main dishes of Para. The main soup broth is made from tucupi which we’ve had already today many times. It is made from fermented manioc. So it has a kind of
vinegary sour taste to it. But they take some of that soup, they put it into the gourd,
it’s always served in a gourd, then she takes some of the manioc gum, very sticky, very pasty, that’s the thickener as
she adds that to your soup. So that’s gonna make it
heartier, thicker, richer. Then she adds in a bunch
of the jambu leaves, you know that jambu
flower that we were eating and we already had jambu today? That’s a numbing leaf,
flower, plant, amazing, and adds that in and
then adds in some chili, usually just some of the chili juice. But we got some of the floating chilies to make it extra spicy. Then some of the salted
shrimp and the fills your bowl with the tucupi soup. I’ve seen people just kinda drink it. And you get this little stick
fork to eat the jambu leaves. Mix that around. Oh man you can smell the chilies, you can smell the sourness. I think I’m just gonna, I see lots of people just
drinking the soup first. I’ll try the soup first, just drink it. (speaking in a foreign language) Oh, ho ho ho ho, oh wow! Unbelievable. It has this sour vinegary taste. Immediately on my first sip, I can feel the, just a slight numbing, it’s not like a huge numbing sensation but you can feel your tongue tingle. And then the chilies, because she added in
all of that chili juice and the chilies floating. Oh wow, that’s just soothing and stunning. And you can feel, like
the thickness, how the gum of the tapioca has sort
of thickened already. Mmm. Absolutely stunning. They have a texture similar to spinach. But a little tougher, a little
more, not quite as slimy. Oh yeah, oh yeah some of the
gumminess is still in there. Can you see that? Some of the gumminess. I’m gonna add some of these chilies try some of that gumminess, with a, maybe with a shrimp now, do that. (lively traditional music) That’s a very salty shrimp, because it is a salted preserved shrimp. That contrast, the sour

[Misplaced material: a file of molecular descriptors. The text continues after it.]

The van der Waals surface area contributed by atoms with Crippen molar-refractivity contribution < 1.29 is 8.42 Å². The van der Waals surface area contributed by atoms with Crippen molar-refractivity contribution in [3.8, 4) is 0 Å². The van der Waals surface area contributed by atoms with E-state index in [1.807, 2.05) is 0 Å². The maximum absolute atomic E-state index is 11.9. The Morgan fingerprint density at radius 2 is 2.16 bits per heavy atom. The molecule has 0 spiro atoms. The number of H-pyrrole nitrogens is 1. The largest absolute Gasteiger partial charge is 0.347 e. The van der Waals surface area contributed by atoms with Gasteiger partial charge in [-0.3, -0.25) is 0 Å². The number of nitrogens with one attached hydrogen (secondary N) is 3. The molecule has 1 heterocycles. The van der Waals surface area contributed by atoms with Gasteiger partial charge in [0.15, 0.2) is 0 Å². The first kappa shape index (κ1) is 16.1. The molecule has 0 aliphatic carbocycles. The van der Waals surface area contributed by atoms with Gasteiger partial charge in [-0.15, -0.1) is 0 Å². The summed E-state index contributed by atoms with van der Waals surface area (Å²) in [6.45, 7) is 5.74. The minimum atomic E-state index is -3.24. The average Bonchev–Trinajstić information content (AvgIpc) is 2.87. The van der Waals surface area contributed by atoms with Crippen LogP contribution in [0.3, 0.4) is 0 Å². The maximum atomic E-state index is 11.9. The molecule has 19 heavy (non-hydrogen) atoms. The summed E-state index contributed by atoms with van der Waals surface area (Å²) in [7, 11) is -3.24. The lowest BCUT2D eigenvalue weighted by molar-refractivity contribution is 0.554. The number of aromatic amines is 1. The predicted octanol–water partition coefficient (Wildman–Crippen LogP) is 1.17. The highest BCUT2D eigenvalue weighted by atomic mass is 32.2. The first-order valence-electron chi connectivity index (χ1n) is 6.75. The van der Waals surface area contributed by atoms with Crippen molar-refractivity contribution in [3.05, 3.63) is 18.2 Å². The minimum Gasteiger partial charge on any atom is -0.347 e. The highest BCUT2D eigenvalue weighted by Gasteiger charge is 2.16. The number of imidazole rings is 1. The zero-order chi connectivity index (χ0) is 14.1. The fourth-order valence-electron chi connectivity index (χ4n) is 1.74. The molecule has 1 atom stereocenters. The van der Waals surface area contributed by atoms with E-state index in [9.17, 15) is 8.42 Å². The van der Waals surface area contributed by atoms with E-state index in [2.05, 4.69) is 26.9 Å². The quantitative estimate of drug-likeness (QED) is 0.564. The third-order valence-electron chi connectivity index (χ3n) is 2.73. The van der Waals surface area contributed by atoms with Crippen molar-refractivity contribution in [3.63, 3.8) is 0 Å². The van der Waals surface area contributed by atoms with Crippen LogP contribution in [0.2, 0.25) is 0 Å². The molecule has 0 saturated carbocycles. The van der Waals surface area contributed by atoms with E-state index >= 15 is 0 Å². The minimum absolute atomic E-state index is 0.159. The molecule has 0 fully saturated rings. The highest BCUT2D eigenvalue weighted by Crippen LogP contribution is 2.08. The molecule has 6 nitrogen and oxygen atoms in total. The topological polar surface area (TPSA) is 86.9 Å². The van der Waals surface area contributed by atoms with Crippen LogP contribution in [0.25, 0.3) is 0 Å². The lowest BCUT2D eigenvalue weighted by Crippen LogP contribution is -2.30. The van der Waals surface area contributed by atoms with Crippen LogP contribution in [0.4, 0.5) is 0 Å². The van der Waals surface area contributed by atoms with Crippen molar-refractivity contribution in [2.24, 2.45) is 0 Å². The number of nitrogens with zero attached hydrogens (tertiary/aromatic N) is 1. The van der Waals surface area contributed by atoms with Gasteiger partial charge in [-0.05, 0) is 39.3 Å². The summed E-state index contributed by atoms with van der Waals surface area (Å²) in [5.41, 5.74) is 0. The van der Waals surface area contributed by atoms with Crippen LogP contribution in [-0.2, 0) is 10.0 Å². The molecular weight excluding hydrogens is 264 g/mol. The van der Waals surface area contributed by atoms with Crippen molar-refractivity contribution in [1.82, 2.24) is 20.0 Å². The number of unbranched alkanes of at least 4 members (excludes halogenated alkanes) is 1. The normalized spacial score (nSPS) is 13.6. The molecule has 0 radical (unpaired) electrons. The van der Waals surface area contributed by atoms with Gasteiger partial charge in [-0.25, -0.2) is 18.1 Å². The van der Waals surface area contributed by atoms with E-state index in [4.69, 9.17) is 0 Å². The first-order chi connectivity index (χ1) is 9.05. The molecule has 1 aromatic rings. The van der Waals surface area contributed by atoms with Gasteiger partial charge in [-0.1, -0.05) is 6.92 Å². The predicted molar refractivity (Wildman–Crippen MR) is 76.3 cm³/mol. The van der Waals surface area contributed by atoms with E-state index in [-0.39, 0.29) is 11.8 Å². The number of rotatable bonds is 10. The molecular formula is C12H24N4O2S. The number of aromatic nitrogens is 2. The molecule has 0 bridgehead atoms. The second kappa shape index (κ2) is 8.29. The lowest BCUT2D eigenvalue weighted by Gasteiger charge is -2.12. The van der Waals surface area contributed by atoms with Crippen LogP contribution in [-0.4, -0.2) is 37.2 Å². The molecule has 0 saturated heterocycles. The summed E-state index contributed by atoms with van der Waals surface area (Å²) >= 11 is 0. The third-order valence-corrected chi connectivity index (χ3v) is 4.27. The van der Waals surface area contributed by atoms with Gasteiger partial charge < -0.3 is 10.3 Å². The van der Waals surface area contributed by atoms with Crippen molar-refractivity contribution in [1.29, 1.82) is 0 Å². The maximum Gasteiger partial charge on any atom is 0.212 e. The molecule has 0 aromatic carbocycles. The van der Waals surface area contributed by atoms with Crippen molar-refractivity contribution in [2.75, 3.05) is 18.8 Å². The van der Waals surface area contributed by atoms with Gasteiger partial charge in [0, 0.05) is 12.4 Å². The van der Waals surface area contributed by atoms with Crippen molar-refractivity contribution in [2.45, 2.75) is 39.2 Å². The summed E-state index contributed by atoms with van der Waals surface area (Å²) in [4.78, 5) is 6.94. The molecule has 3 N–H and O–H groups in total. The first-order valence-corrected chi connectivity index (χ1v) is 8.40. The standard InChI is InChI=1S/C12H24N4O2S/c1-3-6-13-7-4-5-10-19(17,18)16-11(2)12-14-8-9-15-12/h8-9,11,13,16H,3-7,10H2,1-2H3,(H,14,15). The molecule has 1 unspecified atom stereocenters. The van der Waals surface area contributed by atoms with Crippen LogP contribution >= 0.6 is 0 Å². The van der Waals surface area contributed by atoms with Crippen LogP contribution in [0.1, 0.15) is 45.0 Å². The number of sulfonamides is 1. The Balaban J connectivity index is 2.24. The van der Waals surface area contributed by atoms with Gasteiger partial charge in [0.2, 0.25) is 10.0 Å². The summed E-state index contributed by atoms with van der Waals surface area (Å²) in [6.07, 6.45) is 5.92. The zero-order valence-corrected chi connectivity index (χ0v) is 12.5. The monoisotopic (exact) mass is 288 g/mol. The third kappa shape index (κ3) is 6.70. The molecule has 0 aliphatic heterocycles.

soup, the tingling soup, the salty shrimp, the chilies. I think I’m just in love with this dish. Okay let’s try the tacaca. No, let’s try the– – [Guilherme] Vatapa. – Vatapa. Kind of like a a thick,
starchy looking paste. I’ve never had it before, but
she topped it with shrimp, more of the jambu leaves, rice and we got the deluxe
version, I think with crab claws. I’ll just try some of the Vatapa first. Whoa. Mmm. That is like a very sticky,
extremely smooth texture, but the flavors are amazing. It’s like gummy, it’s really sticky, not quite as thick and
sticky as peanut butter, but like a very smooth
peanut butter, almost. Okay, crab claw. Oh that almost has a bacon taste to it. Mmm, mmm. If you were gonna eat this whole plate, it would definitely fill you up. I’d like to taste that
with some of the tacaca. This is a stunning, stunning dish. – Cheers. – Wow. Oh man my mouth is on fire. She added in so many chilies
to the special bowl of tacaca. My mouth is numb. Mmm. For sure one of my favorite
dishes in Brazil so far. I’m just sweating with
happiness, right now. (speaking in a foreign language) – Something like that.
(laughter) (speaking in a foreign language) The best. – Crazy delicious. It’s the type of dish, if I lived here, there’s no doubt I would be in the habit of eating it every single afternoon. There’s no way I could not. Obrigado, again an amazing, amazing lady. Diva, come to see her
when you come to Belem. – Obrigado, obrigado. – Obrigado. That was spectacular. Wow. What’s the next place we’re going? – Rosario.
– Rosario. – We are go to eat
lateown, which is like pork and a type of hotdog that has ground beef. (laid-back rock music) You can choose the French
bread or the hotdog bread. – It’s one of the most
well-known street food stalls in the city of Rosario. They serve two main things. One is like a hotdog